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Buffalo Soldiers National Museum


African Americans have served proudly in every great American war. In 1866, through an act of Congress, legislation was adopted to create six all African Americans Army units. The units were identified as the 9th and 10th cavalry and the 38th, 39th, 40th, and 41st infantry regiments. The four infantry regiments were later recognized to from the 24th and 25th infantry regiments.

These fighting men represented the first Black professional soldiers in a [peacetime army. The recruits came from varied backgrounds including former slaves and veterans from service in the Civil War.

The nickname Buffalo Soldiers began with the Cheyenne warriors in 1867. The actual Cheyenne translation was Wild Buffalo. The nickname was given out of respect for the fierce fighting ability of the 10th U.S. Cavalry. Overtime, Buffalo Soldiers became a generic term for all African American soldiers serving in the 9th and 10th U.S. Cavalry and the 24th and 25th U.S. Infantry Regiments.

During the late 1800s and early 1900s, the Buffalo Soldiers were assigned to the harshest and most desolate post. Specific duties included subduing Mexican revolutionaries, outlaws, rustlers and hostile Native Americans. Additional administrative duties included exploring and mapping the Southwest and establishing outpost for future towns.


The Buffalo Soldiers National Museum (BSNM) is a non-profit 501 (c )(3) institutional founded in 2001 by Vietnam and African American military history Captain Paul J. Matthews. The private collection of military artifacts that Captain Matthews collected for more than 30 years become the foundation for the museum. It now boasts the largest collection of African American military memorabilia in the world.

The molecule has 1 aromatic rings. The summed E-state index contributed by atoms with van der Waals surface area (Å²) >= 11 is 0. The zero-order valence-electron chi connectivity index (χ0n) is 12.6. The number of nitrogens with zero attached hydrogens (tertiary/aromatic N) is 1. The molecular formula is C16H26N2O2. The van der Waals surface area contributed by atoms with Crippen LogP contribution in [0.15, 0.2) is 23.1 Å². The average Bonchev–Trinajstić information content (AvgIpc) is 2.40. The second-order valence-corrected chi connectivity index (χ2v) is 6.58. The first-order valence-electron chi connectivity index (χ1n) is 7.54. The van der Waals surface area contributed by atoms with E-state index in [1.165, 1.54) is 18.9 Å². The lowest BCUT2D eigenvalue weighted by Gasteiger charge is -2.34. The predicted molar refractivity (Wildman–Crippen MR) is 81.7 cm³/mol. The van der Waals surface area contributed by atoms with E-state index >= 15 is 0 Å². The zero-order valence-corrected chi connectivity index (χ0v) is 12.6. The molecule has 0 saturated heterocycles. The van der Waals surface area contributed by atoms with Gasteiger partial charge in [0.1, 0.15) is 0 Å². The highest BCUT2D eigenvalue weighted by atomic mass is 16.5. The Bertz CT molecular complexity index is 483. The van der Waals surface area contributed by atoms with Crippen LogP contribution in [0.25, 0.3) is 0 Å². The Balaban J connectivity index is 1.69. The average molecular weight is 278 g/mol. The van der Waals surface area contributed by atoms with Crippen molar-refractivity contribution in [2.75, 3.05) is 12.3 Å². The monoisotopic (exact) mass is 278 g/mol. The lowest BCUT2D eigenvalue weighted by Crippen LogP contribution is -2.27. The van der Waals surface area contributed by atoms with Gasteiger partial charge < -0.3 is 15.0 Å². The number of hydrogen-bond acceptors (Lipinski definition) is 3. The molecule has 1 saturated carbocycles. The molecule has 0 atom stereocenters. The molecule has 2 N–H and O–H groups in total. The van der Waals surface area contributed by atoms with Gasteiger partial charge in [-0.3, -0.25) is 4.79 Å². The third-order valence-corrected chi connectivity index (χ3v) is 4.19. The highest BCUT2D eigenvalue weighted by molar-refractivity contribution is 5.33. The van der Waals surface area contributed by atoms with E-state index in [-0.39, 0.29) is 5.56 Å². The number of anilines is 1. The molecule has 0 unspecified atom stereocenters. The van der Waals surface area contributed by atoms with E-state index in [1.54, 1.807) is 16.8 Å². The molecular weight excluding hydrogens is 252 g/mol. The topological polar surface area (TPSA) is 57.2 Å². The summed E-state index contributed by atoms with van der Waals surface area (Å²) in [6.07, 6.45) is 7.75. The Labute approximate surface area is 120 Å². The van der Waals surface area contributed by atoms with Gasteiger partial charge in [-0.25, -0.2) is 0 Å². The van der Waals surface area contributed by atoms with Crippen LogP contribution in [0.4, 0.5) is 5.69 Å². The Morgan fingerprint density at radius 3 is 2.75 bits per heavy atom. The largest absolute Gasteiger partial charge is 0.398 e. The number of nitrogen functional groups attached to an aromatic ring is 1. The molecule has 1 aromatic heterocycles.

Located in Houston, Texas, the Buffalo Soldiers National Museum is the only museum in the United States dedicated primarily to preserving the legacy and honor of the Buffalo Soldier. In its first year of operation, BSNM had 20,000 visitors; that number is currently more than 30,000. BSNM historian is Major Charles Williams, an historian and former member of the United States Army, Founder, Captain Paul J. Matthews serves as BSNM’s Chief Docent.


The Center for African American Military History (CAAMH), dba Buffalo Soldiers National Museum (BSNM) is dedicated to exploring and displaying the stories and contributions of African Americans in the military by way of perfoming and visual arts, educational programming and exhibitions.

We aim is to educate, preserve, promote and perpetuate the history, tradition and outstanding contributions of the Buffalo Soldier. The vision is to help build pride and patriotism in everyone as they review the contributions of men and women across all cultures and ethnicities who have served in America’s Armed Forces.

BSNM strives to interpret, articulate, collect, display and preserve historical artifacts, documents, videos, prints and other historical memorabilia which details the history of the brave men and women who overcame extreme adversity while gallantly fighting the great American wars.